It’s kind of scary. I mean, I know that Google Maps has everything recorded. Some family members recounted, a few years back, how they were shown raking the leaves in their yard on street level photographs. I guess everything’s part of your permanent record now. What was scary to me was receiving a letter with a picture of my house on the envelope. Yes, it was from an insurance agency, and insurance thrives on the feeling of vague threat that rattles around our primate brains most of the time. Is something or someone out to get me? Oh no! They know where I live! Maybe it was supposed to be friendly, like a good neighbor. It just didn’t come across that way. Smile, you’re on Candid Camera.
Not that being recorded doesn’t have its advantages. We live in an older house, and like most older houses it has had some additions over the decades. That means the roof is complex. That complex roof turned out to be leaky also. When the roofer was trying to explain why he couldn’t do just the one part where the water was getting in (we have been re-roofing on an installment plan), I had trouble imagining it. You see, when you’ve got neighbors all around it’s pretty tough to get the right angle to examine your own roof. I googled our address and shifted to satellite mode. I zoomed in and found the layout of the roof. Screenshot and save. Otherwise I don’t think I’d ever have understood how complicated rain deterrence can really be.
But getting a letter in the mail with your own house on it—this seems to cross some kind of line. Yes, I like our place. I feel comfortable here. It’s got space for lots of books. It isn’t fancy, though. It still needs quite a lot of work both inside and out. And I like to spend my scant free time reading. It’s cheaper than buying all the lumber and tools I need to do things the way they should be done. Maybe if my job were driving around filming other peoples’ houses I’d make enough to have some contractor come in and fix things up. But the insurance agent knows where I live now. Covid-19 probably stops him from knocking at my door, but I do value my privacy. Like most things, being recorded is a mixed bag. Who couldn’t use a little extra anxiety once in a while?
One of the oddest industry-standard phrases in use in secular contexts is “acts of God.” In a recent edition of Bostonia, the Boston University alumni magazine, an article entitled “The Acts of God Algorithm” seemed to promise some insight into this bizarre phenomenon. The piece, it turns out, is about an insurance analyst named Karen Clark. Of course, the place where “acts of God” are regularly invoked is in the insurance business. The reason this is so interesting is that in a nation as religiously motivated as the United States, people simply accept the slush-pile, default “act of God” as a given. The phrase, however, betrays a depth of fuzzy thinking and bad theology.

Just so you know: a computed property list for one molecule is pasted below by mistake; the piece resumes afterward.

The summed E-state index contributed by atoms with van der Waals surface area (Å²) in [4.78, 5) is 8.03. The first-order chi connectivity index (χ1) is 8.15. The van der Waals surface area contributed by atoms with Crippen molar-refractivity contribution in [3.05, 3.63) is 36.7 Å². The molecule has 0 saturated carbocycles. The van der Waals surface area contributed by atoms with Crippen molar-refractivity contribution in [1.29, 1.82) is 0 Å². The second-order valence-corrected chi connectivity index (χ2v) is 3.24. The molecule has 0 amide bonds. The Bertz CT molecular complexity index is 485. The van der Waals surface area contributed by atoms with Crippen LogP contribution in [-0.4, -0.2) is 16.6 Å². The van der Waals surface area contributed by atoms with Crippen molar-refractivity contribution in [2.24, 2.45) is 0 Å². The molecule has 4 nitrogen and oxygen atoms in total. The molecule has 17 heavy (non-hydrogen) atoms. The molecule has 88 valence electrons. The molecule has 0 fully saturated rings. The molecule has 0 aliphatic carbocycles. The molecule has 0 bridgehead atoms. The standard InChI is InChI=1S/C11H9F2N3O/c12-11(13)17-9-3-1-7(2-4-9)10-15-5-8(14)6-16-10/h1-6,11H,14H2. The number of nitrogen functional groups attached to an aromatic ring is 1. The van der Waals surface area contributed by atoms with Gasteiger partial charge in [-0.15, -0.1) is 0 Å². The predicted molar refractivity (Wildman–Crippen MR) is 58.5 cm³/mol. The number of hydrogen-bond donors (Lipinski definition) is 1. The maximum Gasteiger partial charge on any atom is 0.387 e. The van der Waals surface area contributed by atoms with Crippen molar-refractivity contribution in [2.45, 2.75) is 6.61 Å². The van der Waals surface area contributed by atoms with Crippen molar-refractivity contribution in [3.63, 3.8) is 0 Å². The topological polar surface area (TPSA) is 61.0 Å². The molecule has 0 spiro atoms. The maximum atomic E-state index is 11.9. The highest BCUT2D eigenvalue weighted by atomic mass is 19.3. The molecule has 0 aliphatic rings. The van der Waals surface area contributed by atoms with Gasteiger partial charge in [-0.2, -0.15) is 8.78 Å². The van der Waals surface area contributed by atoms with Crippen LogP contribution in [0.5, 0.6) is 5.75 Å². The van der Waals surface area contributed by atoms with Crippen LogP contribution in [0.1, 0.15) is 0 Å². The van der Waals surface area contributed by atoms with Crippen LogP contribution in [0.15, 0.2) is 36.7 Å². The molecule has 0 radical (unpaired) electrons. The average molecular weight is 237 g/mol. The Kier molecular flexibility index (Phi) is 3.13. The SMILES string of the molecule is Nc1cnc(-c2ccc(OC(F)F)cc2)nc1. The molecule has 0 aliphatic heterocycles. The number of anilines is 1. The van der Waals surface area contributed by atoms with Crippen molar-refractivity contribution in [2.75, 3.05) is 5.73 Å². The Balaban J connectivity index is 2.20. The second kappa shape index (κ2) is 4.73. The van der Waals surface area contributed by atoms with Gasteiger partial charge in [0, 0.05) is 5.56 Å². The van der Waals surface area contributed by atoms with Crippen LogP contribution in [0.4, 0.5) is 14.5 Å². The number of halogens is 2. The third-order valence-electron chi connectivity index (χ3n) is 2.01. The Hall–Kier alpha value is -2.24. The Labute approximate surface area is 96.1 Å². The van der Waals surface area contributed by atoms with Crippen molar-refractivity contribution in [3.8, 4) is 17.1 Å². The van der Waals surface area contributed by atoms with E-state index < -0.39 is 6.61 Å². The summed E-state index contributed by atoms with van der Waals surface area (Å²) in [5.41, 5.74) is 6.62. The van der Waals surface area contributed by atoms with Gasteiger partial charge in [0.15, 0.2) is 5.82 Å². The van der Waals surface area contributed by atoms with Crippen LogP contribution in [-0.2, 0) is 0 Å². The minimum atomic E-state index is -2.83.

Does an “act of God” apply to an atheist? Does a devout Hindu have to accept any disaster that the monotheistic god and insurance companies present her or him with? Who tests to see if “God” is behind any of these acts? Given that monotheists differ widely on the day-to-day involvement of God in the natural world – certainly the world of insurance companies – how are any acts allocated to God? Legally! Predestinarians would assert that all acts are acts of God, and thus their insurance companies should be prepared for all such contingencies (they would, of course, have been predestined to deny this). Even those who accept less regular interference from on high would have trouble discerning whether a human-caused accident might or might not have had some hidden message from God. Are insurance moguls the ones qualified to decide?
To call any natural event an “act of God” betrays a level of jaded, if not indolent thinking that is inappropriate to all except those in the business of making money. Life is uncertain; it comes with no guarantees. Somehow our society accepts that if we pay good money to top-heavy, overly wealthy companies, bad things won’t happen to us, and if they do we get paid back. This kind of theology is diametrically opposed to the worldviews of the Bible and many monotheistic religious outlooks. Yet we accept that hurricanes, earthquakes, and floods are “acts of God.” The sneeze that causes a motorist to accidentally run a red light is not. And insurance brokers are weeping all the way to the bank.